A study recently published in Health Affairs suggests that contrary to conventional wisdom, a physician’s income is likely to remain unchanged or even drop slightly when selling an independent practice to a hospital or health system.1
The study’s authors combined national survey data on medical practice ownership with income data on 41,648 physicians between 2014 and 2018, a period during which hospital and health system ownership of practices, or vertical integration, increased from 24.1% to 45.6% of all physicians in the sample.
The study found that among all doctors, vertical integration resulted in an average income drop of $2,987, or a relative difference of .8% This occurs even though, as the authors note, other studies estimate that a hospital’s revenue increases by 19% following vertical integration.
The study’s findings were slightly more upbeat for primary care physicians. For them, vertical integration brought about an average income increase of $3,179, or 1.2% relative difference, during a period in which the percentage working in practices owned by a hospital or health system increased from 28.6% to 47.7%. In contrast, nonsurgical specialists saw their income drop by $9,562, or 2.4% due to vertical integration.
The study also found that the association between physician income and vertical integration differed according to the degree of competition in a particular hospital market. Going by the Federal Trade Commission’s definitions of market concentration, physician income declined by 0.1% in markets with a high degree of concentration, compared with a 2.2% decrease in competitive hospital markets.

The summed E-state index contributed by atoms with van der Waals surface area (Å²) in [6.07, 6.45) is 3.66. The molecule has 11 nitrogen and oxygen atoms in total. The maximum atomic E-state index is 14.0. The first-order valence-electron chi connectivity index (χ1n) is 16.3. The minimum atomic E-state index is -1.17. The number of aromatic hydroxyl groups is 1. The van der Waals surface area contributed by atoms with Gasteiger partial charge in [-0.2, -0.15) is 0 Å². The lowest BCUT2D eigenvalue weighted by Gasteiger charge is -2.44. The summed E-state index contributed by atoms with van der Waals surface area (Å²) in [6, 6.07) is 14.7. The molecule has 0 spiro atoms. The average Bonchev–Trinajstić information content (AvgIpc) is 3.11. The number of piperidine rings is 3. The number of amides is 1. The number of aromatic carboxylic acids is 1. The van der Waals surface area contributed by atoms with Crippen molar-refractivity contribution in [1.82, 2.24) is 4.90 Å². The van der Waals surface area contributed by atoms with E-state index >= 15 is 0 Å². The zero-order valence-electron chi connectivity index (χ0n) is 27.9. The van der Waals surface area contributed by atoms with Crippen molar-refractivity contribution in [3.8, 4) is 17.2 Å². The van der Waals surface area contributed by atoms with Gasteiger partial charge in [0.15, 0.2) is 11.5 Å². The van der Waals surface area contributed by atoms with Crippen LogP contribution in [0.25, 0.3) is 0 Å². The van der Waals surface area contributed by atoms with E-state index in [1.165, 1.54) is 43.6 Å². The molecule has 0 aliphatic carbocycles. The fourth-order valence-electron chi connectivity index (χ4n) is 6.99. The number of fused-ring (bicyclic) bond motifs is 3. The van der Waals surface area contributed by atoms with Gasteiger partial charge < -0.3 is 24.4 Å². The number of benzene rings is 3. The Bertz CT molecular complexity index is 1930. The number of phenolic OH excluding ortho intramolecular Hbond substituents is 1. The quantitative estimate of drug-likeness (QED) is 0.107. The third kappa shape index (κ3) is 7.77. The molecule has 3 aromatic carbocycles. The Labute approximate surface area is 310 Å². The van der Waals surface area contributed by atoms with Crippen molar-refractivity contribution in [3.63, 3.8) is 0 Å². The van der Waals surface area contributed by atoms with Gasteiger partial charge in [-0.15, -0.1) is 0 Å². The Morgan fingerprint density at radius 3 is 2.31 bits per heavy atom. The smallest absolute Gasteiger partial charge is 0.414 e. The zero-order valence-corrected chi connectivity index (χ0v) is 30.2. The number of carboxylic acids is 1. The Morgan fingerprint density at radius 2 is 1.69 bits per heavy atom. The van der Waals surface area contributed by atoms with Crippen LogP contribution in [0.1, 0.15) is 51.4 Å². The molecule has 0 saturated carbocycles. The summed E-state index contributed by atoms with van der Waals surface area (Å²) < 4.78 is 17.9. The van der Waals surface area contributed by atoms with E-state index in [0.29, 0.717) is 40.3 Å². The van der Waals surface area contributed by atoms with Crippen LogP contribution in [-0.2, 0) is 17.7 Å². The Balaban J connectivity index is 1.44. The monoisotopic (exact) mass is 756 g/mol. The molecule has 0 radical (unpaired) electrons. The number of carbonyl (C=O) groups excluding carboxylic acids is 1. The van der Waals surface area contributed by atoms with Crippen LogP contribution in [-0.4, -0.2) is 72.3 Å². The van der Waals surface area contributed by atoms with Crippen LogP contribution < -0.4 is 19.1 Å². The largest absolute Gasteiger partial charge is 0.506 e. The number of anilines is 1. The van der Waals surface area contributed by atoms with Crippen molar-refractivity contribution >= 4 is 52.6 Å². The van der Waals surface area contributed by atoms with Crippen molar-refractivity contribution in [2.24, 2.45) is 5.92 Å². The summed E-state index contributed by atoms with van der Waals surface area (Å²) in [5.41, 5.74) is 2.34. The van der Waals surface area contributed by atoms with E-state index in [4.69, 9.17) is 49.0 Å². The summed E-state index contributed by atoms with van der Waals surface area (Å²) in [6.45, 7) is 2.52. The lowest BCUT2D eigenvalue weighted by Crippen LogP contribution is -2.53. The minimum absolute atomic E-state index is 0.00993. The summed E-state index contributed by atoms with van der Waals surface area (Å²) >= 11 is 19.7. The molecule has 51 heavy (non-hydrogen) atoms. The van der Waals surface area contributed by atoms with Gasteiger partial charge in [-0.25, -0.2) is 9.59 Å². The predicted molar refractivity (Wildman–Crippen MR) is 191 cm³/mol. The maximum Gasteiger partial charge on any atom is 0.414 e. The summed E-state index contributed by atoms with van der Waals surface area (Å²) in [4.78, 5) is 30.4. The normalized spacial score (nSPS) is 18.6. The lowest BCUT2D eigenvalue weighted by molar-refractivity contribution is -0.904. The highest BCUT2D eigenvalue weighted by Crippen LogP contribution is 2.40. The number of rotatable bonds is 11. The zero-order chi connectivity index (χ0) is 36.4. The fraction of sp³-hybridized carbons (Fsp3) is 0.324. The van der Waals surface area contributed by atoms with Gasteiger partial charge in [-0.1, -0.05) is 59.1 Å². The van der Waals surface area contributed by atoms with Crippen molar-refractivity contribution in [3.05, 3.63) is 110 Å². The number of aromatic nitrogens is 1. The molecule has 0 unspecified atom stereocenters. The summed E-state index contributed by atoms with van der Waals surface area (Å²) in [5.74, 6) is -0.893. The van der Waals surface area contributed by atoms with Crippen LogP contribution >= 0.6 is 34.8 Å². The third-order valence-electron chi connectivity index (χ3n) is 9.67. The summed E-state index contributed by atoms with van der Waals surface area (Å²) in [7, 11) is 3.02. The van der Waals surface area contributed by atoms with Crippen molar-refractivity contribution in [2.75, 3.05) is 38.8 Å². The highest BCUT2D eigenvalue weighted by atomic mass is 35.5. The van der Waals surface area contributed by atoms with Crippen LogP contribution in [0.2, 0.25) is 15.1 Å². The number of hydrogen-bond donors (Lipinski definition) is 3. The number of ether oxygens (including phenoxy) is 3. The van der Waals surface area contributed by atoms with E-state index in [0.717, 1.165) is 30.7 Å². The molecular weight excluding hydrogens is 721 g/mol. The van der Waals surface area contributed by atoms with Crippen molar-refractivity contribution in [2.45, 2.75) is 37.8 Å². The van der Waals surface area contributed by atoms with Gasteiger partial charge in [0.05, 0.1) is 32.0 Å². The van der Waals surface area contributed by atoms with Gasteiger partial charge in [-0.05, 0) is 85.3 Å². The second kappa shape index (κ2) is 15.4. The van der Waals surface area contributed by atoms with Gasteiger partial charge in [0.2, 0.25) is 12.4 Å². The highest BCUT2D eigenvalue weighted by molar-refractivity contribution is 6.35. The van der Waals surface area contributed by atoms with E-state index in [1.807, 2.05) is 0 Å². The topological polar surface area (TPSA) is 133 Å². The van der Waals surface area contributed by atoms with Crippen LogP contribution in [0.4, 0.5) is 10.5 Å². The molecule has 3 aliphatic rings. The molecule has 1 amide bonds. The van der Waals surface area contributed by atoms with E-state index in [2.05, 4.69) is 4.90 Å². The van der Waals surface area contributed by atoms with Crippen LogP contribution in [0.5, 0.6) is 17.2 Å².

Doctors in practices that vertically integrated with nonprofit hospitals had 1.9% lower annual incomes, while there were no statistically significant income changes for doctors in practices acquired by for-profit hospitals.
Since doctors by and large aren’t benefitting financially from selling their practices to hospitals and health systems, why else might they be doing it? The authors suggest several possibilities. One is that being part of a health system is a form of risk protection in that it provides physicians with a steadier income than they get from a owning a practice. In addition, hospitals/health systems provide administrative services, such as billing, regulatory compliance, and dealing with payers, that they would otherwise have to provide themselves.
In addition, health systems can implement and maintain information technology infrastructure and equipment, such as EHRs. Finally, there are what the authors call the “lifestyle benefits” of more routine scheduling and reduced administrative burden.
Article originally appeared on the site Medical Economics.
1. Whaley CM, Arnold DR, Gross N, Jena AB. Physician compensation in physician-owned and hospital-owned practices. Health Aff (Millwood). 2021;40(12):1865-1874. doi: 10.1377/hlthaff.2021.01007.